Wyoming's GOP Caucuses: The Process Is Drawn Out And Confusing
Republicans in Wyoming pick delegates for the national convention in a process that stretches from early February to mid-April. Besides being time-consuming, the process is also hard to understand.
In Wyoming, precinct caucuses are the first round of the political playoffs. Republicans from throughout the state meet in county caucuses to discuss issues, suggest platform ideas and decide whom to endorse.
"The caucus is great," says Khale Lenhart, vice chairman of the Laramie County Republicans, "because it allows people a chance to come out and debate on the local level among their neighbors, and gives people a chance to participate and actually be involved in a way that allows them to advocate and express their support."
Wyoming is a big, mostly rural state, where residents in the same county often travel long distances to get from place to place. So regular interaction on political issues isn't always a given.
The precinct caucuses also elect delegates to the county Republican convention.
Tammy Hooper, head of the state GOP party, says those conventions are spread through early March, and that's where about half of the state's counties pick delegates to support a candidate.
"There will be 12 delegates to the national convention and 12 alternates picked between March 6 through March 10," Hooper says.
The Wyoming GOP traditionally spreads the dates out to allow ranchers to attend during the height of the calving season. And even then it's not over, because in mid-April another 14 at-large presidential delegates will be selected during the statewide Republican convention. So it isn't known until April 14 which presidential candidate Wyoming Republicans favor.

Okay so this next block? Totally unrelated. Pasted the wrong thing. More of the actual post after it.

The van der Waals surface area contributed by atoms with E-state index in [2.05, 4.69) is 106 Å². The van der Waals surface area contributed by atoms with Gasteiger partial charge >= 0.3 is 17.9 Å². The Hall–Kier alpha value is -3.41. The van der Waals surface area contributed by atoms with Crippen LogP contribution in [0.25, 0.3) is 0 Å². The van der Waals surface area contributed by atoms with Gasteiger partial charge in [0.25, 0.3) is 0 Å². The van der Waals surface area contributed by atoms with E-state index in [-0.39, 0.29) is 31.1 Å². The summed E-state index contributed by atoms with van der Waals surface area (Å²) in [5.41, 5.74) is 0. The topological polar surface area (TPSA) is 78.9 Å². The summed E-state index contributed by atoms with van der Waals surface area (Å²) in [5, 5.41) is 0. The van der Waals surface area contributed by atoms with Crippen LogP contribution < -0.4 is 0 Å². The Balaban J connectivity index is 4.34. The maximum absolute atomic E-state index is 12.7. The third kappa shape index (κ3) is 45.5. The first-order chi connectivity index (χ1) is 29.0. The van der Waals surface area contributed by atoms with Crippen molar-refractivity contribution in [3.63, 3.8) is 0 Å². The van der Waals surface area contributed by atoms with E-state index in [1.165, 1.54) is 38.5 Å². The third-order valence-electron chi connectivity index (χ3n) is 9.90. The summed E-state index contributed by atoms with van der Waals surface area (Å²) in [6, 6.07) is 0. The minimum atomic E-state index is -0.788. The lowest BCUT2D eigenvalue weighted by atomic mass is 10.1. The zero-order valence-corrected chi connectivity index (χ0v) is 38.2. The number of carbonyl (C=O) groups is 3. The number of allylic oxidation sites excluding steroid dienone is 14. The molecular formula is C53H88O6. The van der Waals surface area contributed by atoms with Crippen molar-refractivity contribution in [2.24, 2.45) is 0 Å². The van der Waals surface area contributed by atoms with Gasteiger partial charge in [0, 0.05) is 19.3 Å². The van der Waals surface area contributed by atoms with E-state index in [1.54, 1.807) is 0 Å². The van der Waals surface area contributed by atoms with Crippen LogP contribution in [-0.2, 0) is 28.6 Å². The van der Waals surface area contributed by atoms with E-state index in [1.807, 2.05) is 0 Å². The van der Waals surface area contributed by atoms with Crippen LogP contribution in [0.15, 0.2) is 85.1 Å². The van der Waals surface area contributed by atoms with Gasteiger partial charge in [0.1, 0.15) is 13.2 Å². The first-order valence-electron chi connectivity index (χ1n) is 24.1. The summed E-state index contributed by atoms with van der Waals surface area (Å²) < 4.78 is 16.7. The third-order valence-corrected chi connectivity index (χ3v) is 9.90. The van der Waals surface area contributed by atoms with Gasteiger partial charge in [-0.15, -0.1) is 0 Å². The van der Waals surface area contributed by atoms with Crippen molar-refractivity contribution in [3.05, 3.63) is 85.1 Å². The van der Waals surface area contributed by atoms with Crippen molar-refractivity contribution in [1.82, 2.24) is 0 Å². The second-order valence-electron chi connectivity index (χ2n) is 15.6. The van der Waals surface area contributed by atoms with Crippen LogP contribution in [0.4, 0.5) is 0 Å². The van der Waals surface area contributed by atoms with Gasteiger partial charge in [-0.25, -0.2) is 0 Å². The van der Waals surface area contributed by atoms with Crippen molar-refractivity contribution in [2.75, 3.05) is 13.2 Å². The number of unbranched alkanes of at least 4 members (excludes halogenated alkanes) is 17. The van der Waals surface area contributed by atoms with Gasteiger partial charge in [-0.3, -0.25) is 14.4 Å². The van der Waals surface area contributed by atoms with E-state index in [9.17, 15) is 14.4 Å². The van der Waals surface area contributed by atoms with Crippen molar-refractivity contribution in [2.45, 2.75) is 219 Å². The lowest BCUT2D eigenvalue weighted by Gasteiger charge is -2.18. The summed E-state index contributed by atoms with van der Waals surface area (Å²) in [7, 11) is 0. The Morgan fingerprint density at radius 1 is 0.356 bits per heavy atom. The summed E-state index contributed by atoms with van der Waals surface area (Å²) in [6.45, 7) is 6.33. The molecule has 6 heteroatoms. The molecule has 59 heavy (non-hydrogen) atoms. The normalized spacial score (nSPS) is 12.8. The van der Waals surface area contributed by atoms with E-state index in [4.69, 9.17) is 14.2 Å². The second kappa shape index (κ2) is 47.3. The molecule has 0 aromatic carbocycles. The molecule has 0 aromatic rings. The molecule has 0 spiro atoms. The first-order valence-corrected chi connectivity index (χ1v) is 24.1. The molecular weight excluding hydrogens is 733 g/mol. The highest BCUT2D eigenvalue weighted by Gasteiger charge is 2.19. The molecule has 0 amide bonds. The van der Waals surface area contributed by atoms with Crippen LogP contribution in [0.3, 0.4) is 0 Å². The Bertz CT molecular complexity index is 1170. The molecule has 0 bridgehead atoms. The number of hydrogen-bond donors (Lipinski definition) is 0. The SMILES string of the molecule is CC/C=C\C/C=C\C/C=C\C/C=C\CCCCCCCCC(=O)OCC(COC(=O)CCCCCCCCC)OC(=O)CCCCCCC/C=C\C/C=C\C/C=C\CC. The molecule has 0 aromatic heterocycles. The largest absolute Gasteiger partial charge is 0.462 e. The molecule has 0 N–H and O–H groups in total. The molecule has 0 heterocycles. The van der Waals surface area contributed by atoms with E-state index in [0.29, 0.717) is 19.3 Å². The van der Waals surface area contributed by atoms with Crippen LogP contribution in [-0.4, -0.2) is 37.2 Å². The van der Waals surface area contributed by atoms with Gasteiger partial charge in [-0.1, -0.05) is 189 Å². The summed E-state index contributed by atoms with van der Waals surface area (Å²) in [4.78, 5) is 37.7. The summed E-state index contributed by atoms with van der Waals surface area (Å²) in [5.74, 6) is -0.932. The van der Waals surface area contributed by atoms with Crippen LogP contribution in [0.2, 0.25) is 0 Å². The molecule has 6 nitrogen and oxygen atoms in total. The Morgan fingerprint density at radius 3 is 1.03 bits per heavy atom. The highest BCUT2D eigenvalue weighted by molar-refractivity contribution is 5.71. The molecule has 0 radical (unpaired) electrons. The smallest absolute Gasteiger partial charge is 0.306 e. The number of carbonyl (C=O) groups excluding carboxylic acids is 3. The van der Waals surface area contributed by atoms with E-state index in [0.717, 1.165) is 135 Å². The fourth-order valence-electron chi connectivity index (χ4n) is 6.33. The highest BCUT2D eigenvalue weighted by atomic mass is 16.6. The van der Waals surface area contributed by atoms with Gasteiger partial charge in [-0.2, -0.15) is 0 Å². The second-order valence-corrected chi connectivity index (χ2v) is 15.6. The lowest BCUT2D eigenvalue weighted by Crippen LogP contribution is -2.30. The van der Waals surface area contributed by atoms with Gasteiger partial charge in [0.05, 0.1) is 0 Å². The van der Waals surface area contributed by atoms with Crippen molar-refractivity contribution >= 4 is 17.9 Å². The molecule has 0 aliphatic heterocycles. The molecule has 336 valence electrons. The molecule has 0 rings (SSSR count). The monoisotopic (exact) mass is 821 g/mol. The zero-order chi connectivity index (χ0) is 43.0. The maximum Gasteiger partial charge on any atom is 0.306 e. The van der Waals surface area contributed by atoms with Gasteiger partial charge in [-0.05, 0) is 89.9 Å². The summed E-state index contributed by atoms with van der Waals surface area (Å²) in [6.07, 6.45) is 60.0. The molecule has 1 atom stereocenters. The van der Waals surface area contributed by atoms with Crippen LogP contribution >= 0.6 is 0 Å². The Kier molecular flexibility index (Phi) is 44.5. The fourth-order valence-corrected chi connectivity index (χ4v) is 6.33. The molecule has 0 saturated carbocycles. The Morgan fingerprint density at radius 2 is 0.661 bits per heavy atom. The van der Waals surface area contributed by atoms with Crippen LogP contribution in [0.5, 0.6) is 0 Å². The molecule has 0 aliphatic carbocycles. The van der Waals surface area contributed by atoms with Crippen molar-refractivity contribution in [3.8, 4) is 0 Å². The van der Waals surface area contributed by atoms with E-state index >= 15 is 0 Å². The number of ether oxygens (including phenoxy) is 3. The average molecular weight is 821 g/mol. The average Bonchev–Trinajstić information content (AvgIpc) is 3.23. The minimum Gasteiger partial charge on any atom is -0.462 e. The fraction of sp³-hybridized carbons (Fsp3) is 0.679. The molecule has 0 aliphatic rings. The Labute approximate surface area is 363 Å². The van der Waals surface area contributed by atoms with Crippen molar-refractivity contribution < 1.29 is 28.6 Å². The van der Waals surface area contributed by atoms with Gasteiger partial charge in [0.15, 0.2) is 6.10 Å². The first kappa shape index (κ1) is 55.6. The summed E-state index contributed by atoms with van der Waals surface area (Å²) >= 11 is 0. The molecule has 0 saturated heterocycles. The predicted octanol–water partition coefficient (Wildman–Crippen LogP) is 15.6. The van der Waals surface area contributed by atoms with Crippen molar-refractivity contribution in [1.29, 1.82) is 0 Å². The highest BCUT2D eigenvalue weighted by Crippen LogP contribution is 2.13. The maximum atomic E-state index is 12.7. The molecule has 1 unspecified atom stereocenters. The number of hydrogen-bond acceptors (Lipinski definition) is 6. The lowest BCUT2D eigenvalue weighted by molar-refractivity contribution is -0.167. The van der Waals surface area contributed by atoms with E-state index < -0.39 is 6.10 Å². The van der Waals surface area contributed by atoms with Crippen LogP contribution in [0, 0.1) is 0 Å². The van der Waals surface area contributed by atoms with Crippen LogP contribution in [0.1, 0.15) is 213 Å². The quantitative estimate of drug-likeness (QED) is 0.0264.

But people in the state seem to care less about the actual outcome than they do about the chance to interact. And that's the case with first-time caucusgoer Barb Sandick.
"It will be interesting to see if our issues with what's going on in our state and in our nation are similar to the people who live next-door to me," Sendick says.
In this fast-paced, breaking-news world, Wyoming's process that takes more than two months seems old-fashioned. But longtime caucusgoer Kim Deti says while some might prefer the immediate results of a primary, she especially likes the slower caucuses.
"It's the building block of the whole process — you have to have a foundation for a system that's going to work, and this really is a purely democratic foundation," she says.
Deti notes that anyone can show up and eventually get to the national convention in Florida as one of Wyoming's 29 delegates. That, she says, is democracy.
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